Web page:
If you are a homeowner and believe your property is not located in the designated 100-year floodplain [also known as a 1-percent-annual-chance floodplain, or Special Flood Hazard Area (SFHA)], as shown on the effective Flood Insurance Rate Map (FIRM) or Digital Flood Insurance Rate Map for your community and you would like the Federal Emergency Management Agency (FEMA) to make an official determination regarding the location of your property relative to the SFHA, you may request a Letter of Map Amendment (LOMA) or a Letter of Map Revision Based on Fill (LOMR-F).

The Elevation Certificate is an important administrative tool of the National Flood Insurance Program (NFIP). It is to be used to provide elevation information necessary to ensure compliance with community floodplain management ordinances, to determine the proper insurance premium rate, and to support a request for a Letter of Map Amendment (LOMA) or Letter of Map Revision based on fill (LOMR-F). The Elevation Certificate is required in order to properly rate post-FIRM buildings.

For a LOMA to be issued, to remove a structure from the SFHA, NFIP regulations require that the lowest adjacent grade (the lowest ground touching the structure) be at or above the Base Flood Elevation (BFE). To remove an entire lot from the SFHA, NFIP regulations require that the lowest point on the lot be at or above the BFE.


Types of Surveys and other Survey Terms

  • Land Record Research is conducted before a boundary survey is started, for the purpose of finding the metes & bounds description of the parcel of land being surveyed and of each of the abutting parcels of land. It may also disclose the existance of easements, rights-of-way, and conflicting elements of prior deed descriptions.
  • Boundary Survey is performed for the purpose of recovering and monumenting the boundary lines of an existing parcel or lot, according to an existing deed description. This type of survey, when accompanied by a map, often illustrates the location of encroachments onto, or over, the existing boundary lines.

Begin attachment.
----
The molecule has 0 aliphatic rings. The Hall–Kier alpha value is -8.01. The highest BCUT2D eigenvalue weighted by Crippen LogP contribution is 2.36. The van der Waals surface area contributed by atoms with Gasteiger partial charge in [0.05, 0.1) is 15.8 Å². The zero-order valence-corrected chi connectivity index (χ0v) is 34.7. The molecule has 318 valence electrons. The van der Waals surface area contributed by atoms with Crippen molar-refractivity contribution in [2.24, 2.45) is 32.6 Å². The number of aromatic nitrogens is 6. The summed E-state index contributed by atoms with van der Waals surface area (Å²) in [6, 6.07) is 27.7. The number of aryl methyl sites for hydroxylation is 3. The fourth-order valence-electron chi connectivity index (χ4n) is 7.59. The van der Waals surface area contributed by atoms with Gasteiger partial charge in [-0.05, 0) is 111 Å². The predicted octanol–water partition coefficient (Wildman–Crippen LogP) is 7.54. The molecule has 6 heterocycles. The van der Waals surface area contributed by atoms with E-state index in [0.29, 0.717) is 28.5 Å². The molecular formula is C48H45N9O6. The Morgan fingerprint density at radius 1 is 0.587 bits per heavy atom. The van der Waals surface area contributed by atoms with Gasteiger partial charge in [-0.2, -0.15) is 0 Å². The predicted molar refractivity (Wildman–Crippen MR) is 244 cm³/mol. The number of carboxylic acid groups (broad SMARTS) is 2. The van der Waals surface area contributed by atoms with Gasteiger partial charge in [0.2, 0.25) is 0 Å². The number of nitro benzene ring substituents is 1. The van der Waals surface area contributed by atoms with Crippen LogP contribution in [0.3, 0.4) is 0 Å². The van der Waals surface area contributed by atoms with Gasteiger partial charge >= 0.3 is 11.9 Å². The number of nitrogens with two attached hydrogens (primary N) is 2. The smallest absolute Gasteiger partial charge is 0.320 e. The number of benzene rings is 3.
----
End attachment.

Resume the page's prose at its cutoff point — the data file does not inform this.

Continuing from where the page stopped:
• Subdivision is a division of a parcel of land into two or more parcels or lots for the purpose of sale, lease, rent or condominium.
  • Construction Staking is performed for the purpose of marking, on the ground, the proposed location of site improvements, such as roads, buildings, bridges, catchbasins, waterlines, sewer lines, etc.
  • As-Built Survey is performed for the purpose of mapping the location of the physical improvements on a parcel of land.
  • Land Title Survey or “ALTA” survey is performed to the requirements as adopted jointly by the American Land Title Association and the American Congress on Surveying and Mapping, for the purpose of issuing Title Insurance and always results in the preparation of a map.
  • Topographic Survey is performed for the purpose of determining the elevation and slope of the land, including the location of natural features, such as ledges, brooks, swamps, and ponds, and usually results in the preparation of a map.
  • Lot Line Adjustment is a re-configuration of the common boundary line between parcels, or lots, when no additional lots are created.
  • Plat or Map is a drawing made to scale, that illustrates the relative location of boundaries, topography, physical improvements, natural and man-made features that exist or are proposed.

These terms are provided as a general guide to survey terms and should not be relied upon for contractual or legal matters.